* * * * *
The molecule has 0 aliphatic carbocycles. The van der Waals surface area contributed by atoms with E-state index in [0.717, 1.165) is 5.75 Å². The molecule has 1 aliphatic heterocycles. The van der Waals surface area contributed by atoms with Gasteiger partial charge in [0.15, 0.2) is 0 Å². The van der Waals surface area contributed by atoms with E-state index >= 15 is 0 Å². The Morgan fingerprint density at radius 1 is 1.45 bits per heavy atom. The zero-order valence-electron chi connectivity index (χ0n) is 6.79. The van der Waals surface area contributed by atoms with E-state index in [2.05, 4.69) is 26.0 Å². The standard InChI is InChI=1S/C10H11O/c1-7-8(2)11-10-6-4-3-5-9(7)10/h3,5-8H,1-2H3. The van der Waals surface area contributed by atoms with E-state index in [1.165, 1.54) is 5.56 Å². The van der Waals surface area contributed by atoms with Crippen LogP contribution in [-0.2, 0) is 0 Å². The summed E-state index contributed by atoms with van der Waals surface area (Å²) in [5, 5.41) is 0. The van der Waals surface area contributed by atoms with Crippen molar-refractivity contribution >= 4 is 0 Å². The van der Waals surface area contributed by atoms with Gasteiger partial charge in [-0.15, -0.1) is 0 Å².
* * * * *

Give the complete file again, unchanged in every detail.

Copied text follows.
The molecule has 0 aliphatic carbocycles. The van der Waals surface area contributed by atoms with E-state index in [0.717, 1.165) is 5.75 Å². The molecule has 1 aliphatic heterocycles. The van der Waals surface area contributed by atoms with Gasteiger partial charge in [0.15, 0.2) is 0 Å². The van der Waals surface area contributed by atoms with E-state index >= 15 is 0 Å². The Morgan fingerprint density at radius 1 is 1.45 bits per heavy atom. The zero-order valence-electron chi connectivity index (χ0n) is 6.79. The van der Waals surface area contributed by atoms with E-state index in [2.05, 4.69) is 26.0 Å². The standard InChI is InChI=1S/C10H11O/c1-7-8(2)11-10-6-4-3-5-9(7)10/h3,5-8H,1-2H3. The van der Waals surface area contributed by atoms with E-state index in [1.165, 1.54) is 5.56 Å². The van der Waals surface area contributed by atoms with Crippen LogP contribution in [-0.2, 0) is 0 Å². The summed E-state index contributed by atoms with van der Waals surface area (Å²) in [5, 5.41) is 0. The van der Waals surface area contributed by atoms with Crippen molar-refractivity contribution >= 4 is 0 Å². The van der Waals surface area contributed by atoms with Gasteiger partial charge in [-0.15, -0.1) is 0 Å².